Sorry for being so blunt, but I think you’re a saint for putting up with this woman’s skewed and constant badgering. You have enough to deal with and I’m sorry you have to go through this.”

At any rate, every parent thinks their own child is beautiful… no?

Please weigh in!

Weight Gain and Stretch Marks In Pregnancy

Another post inspired by questions and discussion threads in mommy-blog land.

Tiger Stripes. Zebra Stripes.

What about those stretch marks? Can I prevent them? Are they horrible and inevitable? Do you have them?  It seems that many women who are expecting are concerned that their growing bump will leave a lasting impact on their skin.

My answer: 

I haven’t noticed any new ones, yet, but I have them from before pregnancy. I will probably get more. I’m moisturizing and trying to eat well, often and with lots of balance. I’m really just trying to prepare for all the realities.

Just to share a bit… I was a model as a teen and had some pretty rough body image issues.  Try being 16, happy with your body, and having some 45 year-old woman with frizzy orange hair tell you that if you want to seriously improve your chances of getting work, there are hip operations where they’ll shave down your actual bones to achieve a narrower physique…and that all those sports and ballet were making you too muscular.

Now, as an adult, I am prouder and more confident about my body, even though I’m 40 lb heavier than when my body was ‘perfect’ according to that ridiculous industry standard. Honestly, few people at my height reach 5’10 without any growth spurts and the telltale marks to prove it. Few of the people in the magazines or glossy images we see have the ‘perfect’ bodies that the industry they are working in deem ‘appropriate’. Photoshop is the industry norm. Now everyone from celebrities to tweens has access to Facetune, so even our ‘real’ images… aren’t.

I had to stop listening to that racket and listen to how I feel. The way I’ve approached pregnancy (hard though it can be) is that the most important thing now is baby; never again (if I can help it) will I listen to a voice in my own head that tells me the natural, incredible body I have is not ‘perfect’. I know my baby and my partner will see the body that brings this kid into the world as a miracle. I have to look at myself through that lens.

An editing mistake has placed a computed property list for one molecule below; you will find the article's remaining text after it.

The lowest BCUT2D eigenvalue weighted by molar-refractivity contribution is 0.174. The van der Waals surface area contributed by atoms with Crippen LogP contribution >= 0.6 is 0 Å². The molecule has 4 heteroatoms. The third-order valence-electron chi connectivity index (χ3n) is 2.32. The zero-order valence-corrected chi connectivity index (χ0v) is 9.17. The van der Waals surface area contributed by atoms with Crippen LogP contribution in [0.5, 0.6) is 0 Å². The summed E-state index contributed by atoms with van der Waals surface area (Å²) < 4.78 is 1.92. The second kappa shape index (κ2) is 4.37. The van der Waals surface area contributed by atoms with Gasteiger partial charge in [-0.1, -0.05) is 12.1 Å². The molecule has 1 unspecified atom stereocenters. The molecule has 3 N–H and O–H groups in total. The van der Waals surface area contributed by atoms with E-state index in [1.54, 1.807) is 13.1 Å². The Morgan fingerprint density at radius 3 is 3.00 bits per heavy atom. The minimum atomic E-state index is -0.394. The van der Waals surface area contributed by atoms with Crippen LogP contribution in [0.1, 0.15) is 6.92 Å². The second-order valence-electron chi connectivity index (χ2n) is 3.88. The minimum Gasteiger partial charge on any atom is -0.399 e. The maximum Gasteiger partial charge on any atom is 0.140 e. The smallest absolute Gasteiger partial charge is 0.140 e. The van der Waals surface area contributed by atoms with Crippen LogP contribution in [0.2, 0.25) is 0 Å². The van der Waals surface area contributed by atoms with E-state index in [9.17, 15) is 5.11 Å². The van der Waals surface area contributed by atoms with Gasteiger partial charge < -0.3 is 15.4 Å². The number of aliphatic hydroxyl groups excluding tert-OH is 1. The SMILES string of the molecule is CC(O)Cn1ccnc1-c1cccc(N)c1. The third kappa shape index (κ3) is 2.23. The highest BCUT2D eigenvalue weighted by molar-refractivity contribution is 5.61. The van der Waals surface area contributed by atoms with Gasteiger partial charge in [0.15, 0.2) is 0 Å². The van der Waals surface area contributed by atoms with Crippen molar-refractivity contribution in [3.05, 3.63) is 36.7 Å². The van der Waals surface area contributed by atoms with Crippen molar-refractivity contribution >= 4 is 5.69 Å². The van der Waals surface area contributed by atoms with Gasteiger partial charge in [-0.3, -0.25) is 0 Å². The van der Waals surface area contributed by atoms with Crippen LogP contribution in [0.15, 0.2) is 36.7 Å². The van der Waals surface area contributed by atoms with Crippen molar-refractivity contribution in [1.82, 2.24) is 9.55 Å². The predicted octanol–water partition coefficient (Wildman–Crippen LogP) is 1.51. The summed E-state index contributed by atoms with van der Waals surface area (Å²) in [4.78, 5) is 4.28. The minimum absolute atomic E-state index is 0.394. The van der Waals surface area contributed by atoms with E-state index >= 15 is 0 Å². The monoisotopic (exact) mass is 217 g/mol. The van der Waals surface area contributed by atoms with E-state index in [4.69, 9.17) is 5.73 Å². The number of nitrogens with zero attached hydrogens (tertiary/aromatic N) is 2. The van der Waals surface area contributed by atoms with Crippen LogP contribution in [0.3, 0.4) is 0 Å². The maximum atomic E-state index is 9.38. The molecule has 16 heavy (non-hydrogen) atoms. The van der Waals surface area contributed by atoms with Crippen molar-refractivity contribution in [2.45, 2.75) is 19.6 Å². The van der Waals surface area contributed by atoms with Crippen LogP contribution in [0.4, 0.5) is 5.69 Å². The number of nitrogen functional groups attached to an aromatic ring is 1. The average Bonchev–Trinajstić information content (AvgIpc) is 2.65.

I want to be resilient and strong, so that my child, boy or girl will grow up seeing a mom who loves her body and all that it is capable of. It will be hard to keep that voice consistent and clear, but I’m sure going to try.

What fears and struggles around body and self-image do you experience? I find hearing other people’s stories really inspiring. Please share!

Four Years

I can hardly believe that four years have passed since the day I married my wife. It feels like yesterday. It feels like a lifetime ago. So much has happened.

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This accidental magic captures how I feel with you. Photo: Sweetheart Empire (Kate O’Connor)

For our fourth Anniversary, aside from the silk/satin motif (silk screened pregnancy announcement tees, and silk pajamas), Allia made us a wedding video. Watching it takes me back to exactly how I felt in those moments. It perfectly encapsulates the magic of our day.

Why do I care about that? Partly because it feels momentous and nostalgic to look back at happiness that still feels tangible and vivid, partly because there are people who told me this would never happen.